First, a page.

Who Should NOT Become a Freelance Writer: Does This Ring True for You?

A couple of days ago, I received an email from a gentleman inquiring about Inkwell Editorial’s SEO writing ecourse. I advised him against taking it. The reason I decided to do a post about this because I think a lot of people may have the same questions/concerns he did, and I wanted to provide a bit more insight than I did in my answer to him. He wrote:

Hi Yuwanda Black.

I have been thinking and reading about your SEO Writers Course, but I am not sure that it would work for me with my limited education, maybe you can help. I have worked in construction all my life, I only have a high school education. I retired 15 yrs ago now, could use something to do and could use the extra money being on SS. I would not expect to earn a lot but it would be great to have an income.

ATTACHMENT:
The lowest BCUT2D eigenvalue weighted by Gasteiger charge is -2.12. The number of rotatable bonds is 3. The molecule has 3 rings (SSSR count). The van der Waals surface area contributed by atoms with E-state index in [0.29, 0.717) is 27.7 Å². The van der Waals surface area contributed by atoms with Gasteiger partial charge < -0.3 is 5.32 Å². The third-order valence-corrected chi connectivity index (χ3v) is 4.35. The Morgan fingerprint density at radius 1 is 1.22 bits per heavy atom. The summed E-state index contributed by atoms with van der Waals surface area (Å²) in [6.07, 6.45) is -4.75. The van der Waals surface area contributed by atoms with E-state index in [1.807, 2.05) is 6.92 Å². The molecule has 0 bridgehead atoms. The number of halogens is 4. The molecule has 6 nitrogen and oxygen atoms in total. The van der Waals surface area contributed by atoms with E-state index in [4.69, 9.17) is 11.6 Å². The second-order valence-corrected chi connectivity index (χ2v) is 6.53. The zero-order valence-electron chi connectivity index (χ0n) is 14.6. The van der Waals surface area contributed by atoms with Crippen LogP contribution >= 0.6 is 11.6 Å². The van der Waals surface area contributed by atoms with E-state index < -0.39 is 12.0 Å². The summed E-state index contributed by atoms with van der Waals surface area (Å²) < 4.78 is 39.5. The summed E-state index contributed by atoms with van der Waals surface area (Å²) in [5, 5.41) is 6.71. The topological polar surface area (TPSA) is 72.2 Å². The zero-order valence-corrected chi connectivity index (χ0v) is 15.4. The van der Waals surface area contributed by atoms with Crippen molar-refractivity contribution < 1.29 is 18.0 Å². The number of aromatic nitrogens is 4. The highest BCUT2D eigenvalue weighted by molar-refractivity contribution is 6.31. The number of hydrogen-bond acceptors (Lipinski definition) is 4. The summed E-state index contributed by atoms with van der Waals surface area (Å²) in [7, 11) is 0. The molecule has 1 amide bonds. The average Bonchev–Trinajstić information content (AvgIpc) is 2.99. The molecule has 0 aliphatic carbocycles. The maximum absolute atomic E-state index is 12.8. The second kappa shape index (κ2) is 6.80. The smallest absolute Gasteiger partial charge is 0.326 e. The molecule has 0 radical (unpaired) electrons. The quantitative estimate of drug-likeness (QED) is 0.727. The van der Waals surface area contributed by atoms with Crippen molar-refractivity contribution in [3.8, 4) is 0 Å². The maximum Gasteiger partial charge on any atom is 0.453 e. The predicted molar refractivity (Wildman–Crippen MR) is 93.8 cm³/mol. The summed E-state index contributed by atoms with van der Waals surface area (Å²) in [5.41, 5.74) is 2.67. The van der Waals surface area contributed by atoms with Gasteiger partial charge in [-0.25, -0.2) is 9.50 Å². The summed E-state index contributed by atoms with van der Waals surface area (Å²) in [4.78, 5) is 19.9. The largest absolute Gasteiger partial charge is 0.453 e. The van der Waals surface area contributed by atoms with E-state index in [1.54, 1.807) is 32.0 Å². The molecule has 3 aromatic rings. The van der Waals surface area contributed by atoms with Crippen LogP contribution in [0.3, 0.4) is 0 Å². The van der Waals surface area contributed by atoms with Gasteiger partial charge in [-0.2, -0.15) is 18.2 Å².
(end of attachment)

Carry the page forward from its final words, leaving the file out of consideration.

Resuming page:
A problem for me, I don’t know what I would write on an about me page??? (Yuwanda, your page is great.) How do you think that I may handle this? Do you think that I could learn to be a SEO writer? Maybe you think I would do better in some other field! Your thoughts would be much appreciated.

P. S. Oh, I read somewhere in your writings that there is a way to receive a 25% discount on the SEO Course?

Note: This post contains affiliate links. Here’s the site’s affiliate disclosure policy for full details.

My Answer


First, thanks for your kind words.

As to your questions, there is no experience necessary to become a SEO writer. All you need is to know how to read and write. SEO is not difficult, it’s just learning the rules of writing for the web—and that has nothing to do with what level of education you have.